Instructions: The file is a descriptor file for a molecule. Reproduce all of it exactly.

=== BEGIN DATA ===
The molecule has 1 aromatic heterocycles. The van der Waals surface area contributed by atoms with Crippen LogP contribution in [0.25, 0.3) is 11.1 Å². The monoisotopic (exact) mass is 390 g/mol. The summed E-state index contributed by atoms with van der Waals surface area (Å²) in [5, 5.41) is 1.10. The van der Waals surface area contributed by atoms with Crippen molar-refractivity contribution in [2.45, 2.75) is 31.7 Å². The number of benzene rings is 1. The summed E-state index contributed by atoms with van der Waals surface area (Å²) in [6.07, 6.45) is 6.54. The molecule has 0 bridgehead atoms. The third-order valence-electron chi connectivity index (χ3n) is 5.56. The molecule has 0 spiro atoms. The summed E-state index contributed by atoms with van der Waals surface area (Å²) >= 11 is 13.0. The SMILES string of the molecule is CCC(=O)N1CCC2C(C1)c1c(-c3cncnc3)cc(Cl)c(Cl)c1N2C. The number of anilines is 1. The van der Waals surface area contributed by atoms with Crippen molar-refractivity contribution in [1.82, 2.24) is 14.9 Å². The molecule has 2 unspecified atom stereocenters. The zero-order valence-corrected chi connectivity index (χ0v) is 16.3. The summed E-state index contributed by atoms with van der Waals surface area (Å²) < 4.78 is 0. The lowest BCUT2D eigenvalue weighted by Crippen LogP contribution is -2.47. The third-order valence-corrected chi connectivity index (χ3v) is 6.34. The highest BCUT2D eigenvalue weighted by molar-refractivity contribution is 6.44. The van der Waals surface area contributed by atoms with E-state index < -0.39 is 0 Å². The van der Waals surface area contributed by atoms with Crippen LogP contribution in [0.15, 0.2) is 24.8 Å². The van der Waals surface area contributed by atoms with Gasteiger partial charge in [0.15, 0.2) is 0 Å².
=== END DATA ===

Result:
The molecule has 1 aromatic heterocycles. The van der Waals surface area contributed by atoms with Crippen LogP contribution in [0.25, 0.3) is 11.1 Å². The monoisotopic (exact) mass is 390 g/mol. The summed E-state index contributed by atoms with van der Waals surface area (Å²) in [5, 5.41) is 1.10. The van der Waals surface area contributed by atoms with Crippen molar-refractivity contribution in [2.45, 2.75) is 31.7 Å². The number of benzene rings is 1. The summed E-state index contributed by atoms with van der Waals surface area (Å²) in [6.07, 6.45) is 6.54. The molecule has 0 bridgehead atoms. The third-order valence-electron chi connectivity index (χ3n) is 5.56. The molecule has 0 spiro atoms. The summed E-state index contributed by atoms with van der Waals surface area (Å²) >= 11 is 13.0. The SMILES string of the molecule is CCC(=O)N1CCC2C(C1)c1c(-c3cncnc3)cc(Cl)c(Cl)c1N2C. The number of anilines is 1. The van der Waals surface area contributed by atoms with Crippen molar-refractivity contribution in [1.82, 2.24) is 14.9 Å². The molecule has 2 unspecified atom stereocenters. The zero-order valence-corrected chi connectivity index (χ0v) is 16.3. The summed E-state index contributed by atoms with van der Waals surface area (Å²) < 4.78 is 0. The lowest BCUT2D eigenvalue weighted by Crippen LogP contribution is -2.47. The third-order valence-corrected chi connectivity index (χ3v) is 6.34. The highest BCUT2D eigenvalue weighted by molar-refractivity contribution is 6.44. The van der Waals surface area contributed by atoms with E-state index < -0.39 is 0 Å². The van der Waals surface area contributed by atoms with Crippen LogP contribution in [0.15, 0.2) is 24.8 Å². The van der Waals surface area contributed by atoms with Gasteiger partial charge in [0.15, 0.2) is 0 Å².